When Apple and Facebook announced last year that they would cover elective egg freezing, people started talking more about this new-ish procedure. The ability to “put motherhood on hold” by preserving your eggs for future use seems like an alluring way to ease the baby-making pressure for couples who are meeting and marrying later in life.
But a quick search into elective egg freezing—a.k.a. oocyte cryopreservation—reveals confusing (and often conflicting) information. For starters, the women choosing to go through this process are not all workaholics looking to delay motherhood because of their taxing schedules. In fact, in one NYU survey, 88 percent of women who froze their eggs cited the lack of a partner as the reason for delayed childbearing.
Motivations aside, one 2010 study found that at least 50 percent of in vitro fertilization (IVF) clinics in the U.S. offered elective egg freezing. And since the label “experimental” was lifted from the procedure two years ago, that number has probably grown. That means you’re more likely to find a place to freeze your eggs—but first you need to know the facts so you can decide if it’s the right choice for you (and your partner, if you have one).
The Link Between Age and Cost
While experts’ opinions differ, according to one study, the best age to freeze your eggs is between 31 and 33.
“Below age 31, the success rates are high,” says Tolga Mesen, M.D., a doctor at UNC Fertility Clinic who co-authored the study, “but the success rate is also high if you try to conceive naturally.” Thirty-two seems to be the point at which egg freezing makes a significant difference in your potential to get pregnant later in life.
In practice, the average age tends to be late 30s, says Elizabeth Fino, M.D., a reproductive endocrinologist from NYU Langone Medical Center, who’s seen the age of her patients slowly drop from 38 or 39 in 2010, to 36 or 37 in 2014. She encourages women to think about the procedure at a younger age. “If you’re going to invest that amount of money, you want to make sure you’re in the best success rate group.”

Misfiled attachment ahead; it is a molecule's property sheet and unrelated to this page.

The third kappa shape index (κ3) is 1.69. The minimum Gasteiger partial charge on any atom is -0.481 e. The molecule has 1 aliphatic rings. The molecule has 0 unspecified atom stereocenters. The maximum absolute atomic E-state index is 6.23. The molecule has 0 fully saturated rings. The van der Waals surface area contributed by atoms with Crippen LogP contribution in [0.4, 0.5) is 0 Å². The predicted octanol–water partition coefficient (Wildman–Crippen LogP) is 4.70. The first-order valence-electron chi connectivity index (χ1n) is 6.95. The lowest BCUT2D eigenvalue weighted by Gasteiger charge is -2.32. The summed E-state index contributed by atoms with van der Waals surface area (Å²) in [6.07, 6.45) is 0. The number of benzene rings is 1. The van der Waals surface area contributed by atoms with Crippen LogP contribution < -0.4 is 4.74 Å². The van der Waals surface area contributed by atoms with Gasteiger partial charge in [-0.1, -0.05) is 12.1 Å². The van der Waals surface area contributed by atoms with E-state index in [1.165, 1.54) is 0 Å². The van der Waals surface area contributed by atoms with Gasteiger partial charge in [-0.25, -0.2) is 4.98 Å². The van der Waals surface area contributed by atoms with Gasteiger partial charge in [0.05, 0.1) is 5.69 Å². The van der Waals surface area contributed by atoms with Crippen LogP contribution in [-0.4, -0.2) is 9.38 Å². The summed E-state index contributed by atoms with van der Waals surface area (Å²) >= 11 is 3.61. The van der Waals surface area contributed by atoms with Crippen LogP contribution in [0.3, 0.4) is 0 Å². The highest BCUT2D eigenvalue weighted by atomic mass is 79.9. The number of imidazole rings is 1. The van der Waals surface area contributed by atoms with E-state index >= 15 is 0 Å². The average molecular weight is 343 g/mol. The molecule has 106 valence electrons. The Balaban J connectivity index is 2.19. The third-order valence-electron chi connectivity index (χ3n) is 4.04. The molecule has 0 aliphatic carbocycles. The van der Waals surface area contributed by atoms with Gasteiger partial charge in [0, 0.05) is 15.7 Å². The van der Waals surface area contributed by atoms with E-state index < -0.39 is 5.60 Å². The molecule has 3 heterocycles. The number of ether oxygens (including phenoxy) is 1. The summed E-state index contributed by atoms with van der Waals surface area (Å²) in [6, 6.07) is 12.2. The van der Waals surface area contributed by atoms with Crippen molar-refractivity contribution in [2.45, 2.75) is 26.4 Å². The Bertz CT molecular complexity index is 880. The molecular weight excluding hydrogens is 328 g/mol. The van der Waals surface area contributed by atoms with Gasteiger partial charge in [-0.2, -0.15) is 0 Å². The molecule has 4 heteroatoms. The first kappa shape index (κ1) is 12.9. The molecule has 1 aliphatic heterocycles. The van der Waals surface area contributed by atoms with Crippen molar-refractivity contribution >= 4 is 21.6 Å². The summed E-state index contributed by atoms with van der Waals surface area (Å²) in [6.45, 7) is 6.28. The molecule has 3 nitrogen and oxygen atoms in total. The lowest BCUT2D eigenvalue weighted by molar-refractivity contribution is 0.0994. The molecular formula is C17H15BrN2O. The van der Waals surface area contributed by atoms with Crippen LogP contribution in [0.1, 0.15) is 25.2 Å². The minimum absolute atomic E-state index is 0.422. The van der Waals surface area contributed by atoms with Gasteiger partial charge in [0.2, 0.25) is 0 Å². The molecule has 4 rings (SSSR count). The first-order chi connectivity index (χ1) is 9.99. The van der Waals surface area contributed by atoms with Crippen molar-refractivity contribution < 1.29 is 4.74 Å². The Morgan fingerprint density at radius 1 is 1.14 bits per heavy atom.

Egg freezing hits a place in our hearts as we contemplate what we want to do with our life.
And is it quite an investment. “In general, the cost will be between $10,000 to $15,000 to freeze your eggs,” says Ilaina Edison, CEO of Extend Fertility, a national fertility center. That price—which has dropped in recent years—is an estimate for a woman about 35 years old, and includes a hormone treatment, one cycle of egg retrieval, and one year of egg freezing. After that, expect to fork out $1,000 to $1,200 per year to store the eggs, Edison says.
The number of eggs harvested depends on the individual, but in general experts recommend putting away 15 to 20. For women younger than 35, sometimes a single cycle will produce that number. But as women age, more cycles are needed to harvest a viable number of eggs. That means another round of hormones and another egg retrieval procedure. So a woman closer to 40 may need two to three cycles in order to retrieve the number of eggs her doctor has recommended—and that could cost $15,000 to $25,000, Edison says. “Egg freezing is expensive, which is why most women tend to be older.”